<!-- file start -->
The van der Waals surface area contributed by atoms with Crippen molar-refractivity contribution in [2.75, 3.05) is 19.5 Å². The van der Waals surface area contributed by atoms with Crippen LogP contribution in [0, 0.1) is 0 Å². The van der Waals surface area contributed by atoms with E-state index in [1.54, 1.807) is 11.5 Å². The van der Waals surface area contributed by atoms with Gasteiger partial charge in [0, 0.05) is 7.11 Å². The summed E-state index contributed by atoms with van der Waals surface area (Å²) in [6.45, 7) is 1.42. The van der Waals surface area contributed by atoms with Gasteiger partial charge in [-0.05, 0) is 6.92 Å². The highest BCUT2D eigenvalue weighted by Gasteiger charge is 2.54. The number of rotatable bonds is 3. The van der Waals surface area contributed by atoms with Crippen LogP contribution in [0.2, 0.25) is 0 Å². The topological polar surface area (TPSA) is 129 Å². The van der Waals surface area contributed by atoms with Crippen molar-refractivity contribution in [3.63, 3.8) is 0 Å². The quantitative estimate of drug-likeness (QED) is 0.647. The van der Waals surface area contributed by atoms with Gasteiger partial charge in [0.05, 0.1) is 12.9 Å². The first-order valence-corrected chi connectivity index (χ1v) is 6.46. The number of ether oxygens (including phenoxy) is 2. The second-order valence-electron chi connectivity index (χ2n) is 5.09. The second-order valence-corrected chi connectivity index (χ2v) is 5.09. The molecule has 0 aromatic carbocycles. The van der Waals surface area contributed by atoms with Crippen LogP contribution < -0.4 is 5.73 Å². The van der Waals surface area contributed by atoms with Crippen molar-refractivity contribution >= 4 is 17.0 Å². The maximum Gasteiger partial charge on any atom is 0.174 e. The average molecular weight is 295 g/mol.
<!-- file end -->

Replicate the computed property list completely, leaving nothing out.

The van der Waals surface area contributed by atoms with Crippen molar-refractivity contribution in [2.75, 3.05) is 19.5 Å². The van der Waals surface area contributed by atoms with Crippen LogP contribution in [0, 0.1) is 0 Å². The van der Waals surface area contributed by atoms with E-state index in [1.54, 1.807) is 11.5 Å². The van der Waals surface area contributed by atoms with Gasteiger partial charge in [0, 0.05) is 7.11 Å². The summed E-state index contributed by atoms with van der Waals surface area (Å²) in [6.45, 7) is 1.42. The van der Waals surface area contributed by atoms with Gasteiger partial charge in [-0.05, 0) is 6.92 Å². The highest BCUT2D eigenvalue weighted by Gasteiger charge is 2.54. The number of rotatable bonds is 3. The van der Waals surface area contributed by atoms with Crippen LogP contribution in [0.2, 0.25) is 0 Å². The topological polar surface area (TPSA) is 129 Å². The van der Waals surface area contributed by atoms with Crippen molar-refractivity contribution in [3.63, 3.8) is 0 Å². The quantitative estimate of drug-likeness (QED) is 0.647. The van der Waals surface area contributed by atoms with Gasteiger partial charge in [0.05, 0.1) is 12.9 Å². The first-order valence-corrected chi connectivity index (χ1v) is 6.46. The number of ether oxygens (including phenoxy) is 2. The second-order valence-electron chi connectivity index (χ2n) is 5.09. The second-order valence-corrected chi connectivity index (χ2v) is 5.09. The molecule has 0 aromatic carbocycles. The van der Waals surface area contributed by atoms with Crippen LogP contribution < -0.4 is 5.73 Å². The van der Waals surface area contributed by atoms with Crippen molar-refractivity contribution >= 4 is 17.0 Å². The maximum Gasteiger partial charge on any atom is 0.174 e. The average molecular weight is 295 g/mol.